“The series interrogates his ego, where is the line between him doing it for himself or for the victim,” Darach observes. “To what extent is the journalist getting a kick out of it? We have what I’d nearly call celebrity journalists now who are often crime journalists with the red-tops or our national broadcasters. They report on the latest gangland murder as though it was a Hollywood blockbuster.
“The programme interrogates the ego of the journalist and looks at how conflicted he can become by becoming desensitised to the grind of covering fatalities. With Cathal, what he wants is the truth and he’s like a terrier going for it. His problem is he will trample on anything to get at it. You could even argue he causes more pain by getting the truth. Cathal kicks against the system and interrogates it but by doing so he causes a lot of collateral damage.”
Another recurrent strand in the series is its portrayal of the legal fraternity as a rat’s nest of venality and corruption.
“I spent a lot of time in courtrooms researching this and I was horrified at how they were being run,” Darach declares. “I had this false notion from watching too many procedural legal dramas that courts would be respectful, quiet, and dignified but it’s more akin to a mart.
“People who are vulnerable and stressed, maybe losing their land or their house as we see in one of the episodes, are often put under huge pressure to settle. Seeing the legal system just chew them up and spit them out, you go ‘Wow!’ If you don’t have the money to hire the best barrister or solicitor you’re in trouble, it’s nothing to do with right or wrong.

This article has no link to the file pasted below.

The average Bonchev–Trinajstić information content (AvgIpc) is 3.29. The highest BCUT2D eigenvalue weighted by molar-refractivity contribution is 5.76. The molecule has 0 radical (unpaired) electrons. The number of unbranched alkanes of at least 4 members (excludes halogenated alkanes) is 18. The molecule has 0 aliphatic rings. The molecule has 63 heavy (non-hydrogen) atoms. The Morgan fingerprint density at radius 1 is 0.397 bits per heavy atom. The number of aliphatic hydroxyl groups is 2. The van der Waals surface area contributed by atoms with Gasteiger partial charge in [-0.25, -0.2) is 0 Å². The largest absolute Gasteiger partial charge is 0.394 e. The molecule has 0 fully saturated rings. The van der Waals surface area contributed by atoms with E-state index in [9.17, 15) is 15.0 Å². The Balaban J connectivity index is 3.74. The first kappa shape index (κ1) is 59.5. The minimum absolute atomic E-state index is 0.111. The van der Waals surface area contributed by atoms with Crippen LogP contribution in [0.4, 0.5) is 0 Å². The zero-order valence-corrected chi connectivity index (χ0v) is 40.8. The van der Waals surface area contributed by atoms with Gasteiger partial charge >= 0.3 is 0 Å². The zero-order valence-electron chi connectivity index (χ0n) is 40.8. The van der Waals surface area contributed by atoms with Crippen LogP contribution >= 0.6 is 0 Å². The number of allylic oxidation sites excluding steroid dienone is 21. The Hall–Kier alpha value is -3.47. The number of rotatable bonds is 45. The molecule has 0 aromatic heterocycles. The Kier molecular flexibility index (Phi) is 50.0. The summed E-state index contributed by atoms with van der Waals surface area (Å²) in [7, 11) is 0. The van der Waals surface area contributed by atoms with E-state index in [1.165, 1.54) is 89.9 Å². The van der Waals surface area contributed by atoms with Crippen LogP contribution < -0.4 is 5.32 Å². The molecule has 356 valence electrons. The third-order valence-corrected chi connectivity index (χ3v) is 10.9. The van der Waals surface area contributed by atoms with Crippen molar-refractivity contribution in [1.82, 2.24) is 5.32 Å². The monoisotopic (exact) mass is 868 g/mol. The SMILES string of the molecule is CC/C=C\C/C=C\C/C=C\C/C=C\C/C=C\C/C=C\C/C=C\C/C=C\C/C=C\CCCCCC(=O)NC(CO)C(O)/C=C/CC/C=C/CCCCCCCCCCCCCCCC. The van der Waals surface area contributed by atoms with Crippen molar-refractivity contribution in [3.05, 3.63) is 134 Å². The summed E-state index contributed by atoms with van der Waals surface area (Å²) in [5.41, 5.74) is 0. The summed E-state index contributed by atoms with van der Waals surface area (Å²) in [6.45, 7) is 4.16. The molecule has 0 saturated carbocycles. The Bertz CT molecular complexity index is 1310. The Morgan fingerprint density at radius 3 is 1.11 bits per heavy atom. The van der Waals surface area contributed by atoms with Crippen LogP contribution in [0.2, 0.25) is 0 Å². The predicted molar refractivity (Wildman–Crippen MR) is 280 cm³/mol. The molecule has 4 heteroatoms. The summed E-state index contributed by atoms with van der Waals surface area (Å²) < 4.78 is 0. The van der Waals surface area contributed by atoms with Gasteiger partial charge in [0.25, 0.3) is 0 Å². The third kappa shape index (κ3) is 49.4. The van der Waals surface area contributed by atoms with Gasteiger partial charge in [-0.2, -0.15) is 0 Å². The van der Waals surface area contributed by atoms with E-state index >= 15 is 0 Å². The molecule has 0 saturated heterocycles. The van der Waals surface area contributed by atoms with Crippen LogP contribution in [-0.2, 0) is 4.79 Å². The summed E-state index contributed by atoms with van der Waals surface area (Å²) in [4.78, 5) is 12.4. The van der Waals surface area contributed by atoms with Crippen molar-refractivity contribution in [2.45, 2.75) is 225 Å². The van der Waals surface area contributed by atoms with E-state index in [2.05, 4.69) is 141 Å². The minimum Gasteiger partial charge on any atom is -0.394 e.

“There are people who are honourable in the legal system, of course, but like every walk of life there is the other side too and Corp + Anam looks at those people and questions their motivations and morality, or lack thereof, and the effect their callousness has on vulnerable people.”
Paddy Hayes supplies an illustrative anecdote: “A friend of mine was in the High Court for a divorce case and met his barrister for the first time. She snapped at him ‘What are you here for?’ and he said ‘I’m here for justice’ and she replied ‘Well, you’ve come to the wrong place!’”
Made in Galway by Galwegians
Hayes readily acknowledges that Corp + Anam is Magamedia’s flagship programme and a third series is already in development.
“I get a lot of unsolicited scripts, and a real test of a good writer is research,” he says. “You can tell immediately if the person has done the spadework on the script. Darach’s script rang true when you read it, he had put in the time at the courts. A lot of Irish television writers are too arrogant or lazy to do that, they think writing is a muse type thing, but it’s all about craft and graft.
“With the world of Corp + Anam we deliberately didn’t go for Connemara, we went for the other side of Galway, we filmed around Oranmore. It was important that Nuacht TV, where Cathal works is a national broadcaster. We didn’t want to be perceived as regional. These are stories that resonate nationally.”
Darach says that what interests him is “drama, not just drama in Irish”.
“We decided very early on that everybody in the programme would speak Irish which would create a credible world for everyone in the series,” he says. “It’s an important part of Corp + Anam for us, it’s Irish language drama we want to make top quality drama and get away from the hang up that people have and get away from the politics of the language.
“The whole world of the series is in Irish and audiences accept that, other dramas have English and Irish mixed but personally I don’t like that because that brings in the politics of the language and for me the stories in Corp + Anam have no room for that.”
Corp + Anam is on TG4 on Thursdays at 9.30pm.